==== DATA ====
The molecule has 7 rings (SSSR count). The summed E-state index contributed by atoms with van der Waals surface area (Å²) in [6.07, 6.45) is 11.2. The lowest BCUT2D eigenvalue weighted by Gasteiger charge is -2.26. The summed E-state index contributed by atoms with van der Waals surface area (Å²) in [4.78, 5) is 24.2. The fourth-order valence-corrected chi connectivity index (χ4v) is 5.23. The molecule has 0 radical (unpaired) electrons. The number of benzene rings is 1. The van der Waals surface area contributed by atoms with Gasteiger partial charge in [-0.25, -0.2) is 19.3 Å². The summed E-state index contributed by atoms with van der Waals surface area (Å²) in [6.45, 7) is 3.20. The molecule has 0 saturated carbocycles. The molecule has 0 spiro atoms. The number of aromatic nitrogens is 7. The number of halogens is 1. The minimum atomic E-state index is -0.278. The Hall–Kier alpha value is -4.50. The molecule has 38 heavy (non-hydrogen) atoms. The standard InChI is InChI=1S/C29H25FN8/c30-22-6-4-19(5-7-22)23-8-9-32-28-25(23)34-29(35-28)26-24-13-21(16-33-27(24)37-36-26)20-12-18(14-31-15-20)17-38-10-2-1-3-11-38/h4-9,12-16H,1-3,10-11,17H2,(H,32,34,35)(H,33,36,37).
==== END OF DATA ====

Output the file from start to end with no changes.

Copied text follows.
The molecule has 7 rings (SSSR count). The summed E-state index contributed by atoms with van der Waals surface area (Å²) in [6.07, 6.45) is 11.2. The lowest BCUT2D eigenvalue weighted by Gasteiger charge is -2.26. The summed E-state index contributed by atoms with van der Waals surface area (Å²) in [4.78, 5) is 24.2. The fourth-order valence-corrected chi connectivity index (χ4v) is 5.23. The molecule has 0 radical (unpaired) electrons. The number of benzene rings is 1. The van der Waals surface area contributed by atoms with Gasteiger partial charge in [-0.25, -0.2) is 19.3 Å². The summed E-state index contributed by atoms with van der Waals surface area (Å²) in [6.45, 7) is 3.20. The molecule has 0 saturated carbocycles. The molecule has 0 spiro atoms. The number of aromatic nitrogens is 7. The number of halogens is 1. The minimum atomic E-state index is -0.278. The Hall–Kier alpha value is -4.50. The molecule has 38 heavy (non-hydrogen) atoms. The standard InChI is InChI=1S/C29H25FN8/c30-22-6-4-19(5-7-22)23-8-9-32-28-25(23)34-29(35-28)26-24-13-21(16-33-27(24)37-36-26)20-12-18(14-31-15-20)17-38-10-2-1-3-11-38/h4-9,12-16H,1-3,10-11,17H2,(H,32,34,35)(H,33,36,37).